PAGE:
"Yes," Kennedy says. "Are you ready for your flight?"
As the centrifuge begins to move, one man sits apart from the trainees and staff. Lister Austin is on duty as an emergency medical technician.
"This is a great training facility," Austin praises the NASTAR Center. But he admits that he will not ride the STS-400. "I don't want the experience," he says, blaming his medical background for his reticence: he understands the physical effects of g force all too well, and doesn't like to visualise the compression of his own organs. In a worst-case scenario, high g's can cause a torn aorta, aneurism, ruptured organs, broken bones, or a torn trachea, he explains. Nothing so dire has ever happened during NASTAR Center training, but EMTs and a waiting ambulance are reminders that spaceflight - even when it is simulated - is anything but ordinary.
"Breathe like you're in yoga class," Austin would advise nervous riders. Or - less comfortingly - "pretend you're giving birth". He also elaborates on the value of the AGSM. Not only does it maintain blood flow to the brain, it also stimulates the vagus nerve, helping to keep you conscious and aware.
The first rider finishes the first flight profile, declaring that he feels "perfect".
A NASTAR Center staffer accompanies the student to each turn in the simulator, performing a pre-flight checklist including the five-point harness and its inertia reel, good lumbar support, proper footrest positioning, correct headrest and seat height and communications. The Phoenix's seat is broad and comfortable, and a cool breeze from air vents helps to mitigate claustrophobia in the small gondola. The last item on the checklist is the location of the "emesis bag", in case of motion sickness.
Some go enthusiastically to the Phoenix, and some go with their hands shaking. "Don't hyperventilate," Kennedy says, watching the quick rise and fall of a fearful chest on the monitor. The gondola takes its position and the centrifuge begins to spin - viewing from the lounge, it is as if the centrifuge has made a fist and is swinging for a punch that never comes. As the centrifuge gains speed, the g force increases.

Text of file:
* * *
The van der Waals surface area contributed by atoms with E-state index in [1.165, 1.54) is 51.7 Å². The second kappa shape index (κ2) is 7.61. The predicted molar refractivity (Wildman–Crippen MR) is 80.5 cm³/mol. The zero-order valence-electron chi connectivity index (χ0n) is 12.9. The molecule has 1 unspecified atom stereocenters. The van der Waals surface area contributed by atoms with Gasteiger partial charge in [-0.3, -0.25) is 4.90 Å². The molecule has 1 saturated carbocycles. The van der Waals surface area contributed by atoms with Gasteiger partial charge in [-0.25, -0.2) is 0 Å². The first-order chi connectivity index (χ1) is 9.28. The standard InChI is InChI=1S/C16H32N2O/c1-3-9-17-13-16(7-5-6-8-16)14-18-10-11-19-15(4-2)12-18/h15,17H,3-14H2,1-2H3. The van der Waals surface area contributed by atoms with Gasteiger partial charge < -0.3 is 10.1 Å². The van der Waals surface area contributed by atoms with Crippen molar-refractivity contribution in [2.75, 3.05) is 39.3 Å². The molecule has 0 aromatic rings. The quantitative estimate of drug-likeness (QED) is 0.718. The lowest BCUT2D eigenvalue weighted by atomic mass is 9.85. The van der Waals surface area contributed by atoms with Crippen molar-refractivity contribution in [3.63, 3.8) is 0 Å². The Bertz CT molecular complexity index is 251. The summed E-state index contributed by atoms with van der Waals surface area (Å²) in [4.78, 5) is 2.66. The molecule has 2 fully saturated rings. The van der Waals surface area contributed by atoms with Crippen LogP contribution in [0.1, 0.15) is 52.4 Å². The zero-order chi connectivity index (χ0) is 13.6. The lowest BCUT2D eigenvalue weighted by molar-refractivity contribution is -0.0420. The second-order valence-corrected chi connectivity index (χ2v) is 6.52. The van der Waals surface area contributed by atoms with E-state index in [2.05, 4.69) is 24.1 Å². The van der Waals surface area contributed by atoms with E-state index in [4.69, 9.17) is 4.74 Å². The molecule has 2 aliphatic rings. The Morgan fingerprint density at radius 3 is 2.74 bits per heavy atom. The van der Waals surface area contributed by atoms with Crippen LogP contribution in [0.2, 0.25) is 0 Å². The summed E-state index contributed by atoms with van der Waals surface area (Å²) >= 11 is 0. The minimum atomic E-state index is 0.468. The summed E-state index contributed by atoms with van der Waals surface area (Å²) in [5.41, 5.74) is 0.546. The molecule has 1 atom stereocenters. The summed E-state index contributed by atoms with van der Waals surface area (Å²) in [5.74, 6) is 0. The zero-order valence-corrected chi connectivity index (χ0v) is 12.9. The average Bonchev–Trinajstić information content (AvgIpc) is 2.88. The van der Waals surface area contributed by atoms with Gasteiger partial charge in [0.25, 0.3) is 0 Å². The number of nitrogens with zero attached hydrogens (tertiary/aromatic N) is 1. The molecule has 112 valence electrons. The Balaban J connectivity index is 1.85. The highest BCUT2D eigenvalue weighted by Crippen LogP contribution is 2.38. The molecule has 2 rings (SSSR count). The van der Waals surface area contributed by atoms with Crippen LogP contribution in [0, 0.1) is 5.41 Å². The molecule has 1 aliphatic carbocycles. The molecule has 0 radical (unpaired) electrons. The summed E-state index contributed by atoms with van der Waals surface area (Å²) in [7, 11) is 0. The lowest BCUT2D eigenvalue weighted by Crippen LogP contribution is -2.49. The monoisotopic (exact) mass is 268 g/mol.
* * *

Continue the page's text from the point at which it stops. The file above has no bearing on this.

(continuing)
Copyright: The NASTAR Center
In an initial burst of head-to-toe gz force, your body becomes outrageously heavy, arms pinned down by their own weight. In three-second cycles, each breath and clench of the AGSM keeps the natural panic of the g forces' otherworldly sensations at bay. As the gondola repositions to provide the chest-to-back press of gx forces, it is as if a giant hand pushes inward and upward on your neck and chest. Legs tingle and lungs are shocked by the invisible load. The pursed lips of the Positive Pressure Breathing are challenging to maintain when the g force makes your cheeks feel like cookie dough in a wind tunnel - not to mention your exhilarated grin. Gaining confidence, you can even raise your arms: in the magnified gravity, simply lifting your hands feels like a push-up. When the g's come off, Kennedy suggests that you raise your arms again. For a moment, they feel feather light at normal gravity. "Welcome home, astronauts," the cockpit audio says.
Successful completion of a simulator flight leads naturally to some of the other human issues of civilian spaceflight. One participant skips lunch, worried about motion sickness during the second round of flights, while the rest eat sandwiches. But Kennedy advises that a light meal is fine and probably advisable before the real flight. He also urges the importance of proper hydration to increase g tolerance. However, one trainee points out that they will be boarding a two-hour flight sans lavatory. Kennedy concedes the balancing act.
"Well, I'm not going to drink very much before I get on that flight," the trainee whispers to his companion.
Henwood, along with a few trainees who have been on parabolic flights, also advises on the best snacks to eat in zero gravity. Chocolates are apt to melt - you're better off with hard candy. Just remember: in space, wayward floating candies can lodge anywhere in the cabin. Do not release any candies that you can't finish before you return to Earth's atmosphere.
If there is anything a ride in the Phoenix teaches besides how to cope with g force, it is that for all the sleek and glamorous promotions of the "freedom" of zero gravity, Virgin Galactic fliers' actual time in space will not amount to more than a few minutes. "Be prepared to enjoy it," Henwood says. The euphoria of somersaults in the air will be tempered by the necessity of getting properly fastened back in your seat before you hit the g's of re-entry. As Henwood notes, falling with your normal body weight is bad enough; you don't want to land on a body part at 6 g's.
It's a comprehensive preparation for the realities of spaceflight, from advice on physical conditioning to the manoeuvres that will keep civilian riders safe at g forces exceeding those of a NASA shuttle launch. But is there anything else you can do to maximise your time in space?
"Buy another ticket," says Bush.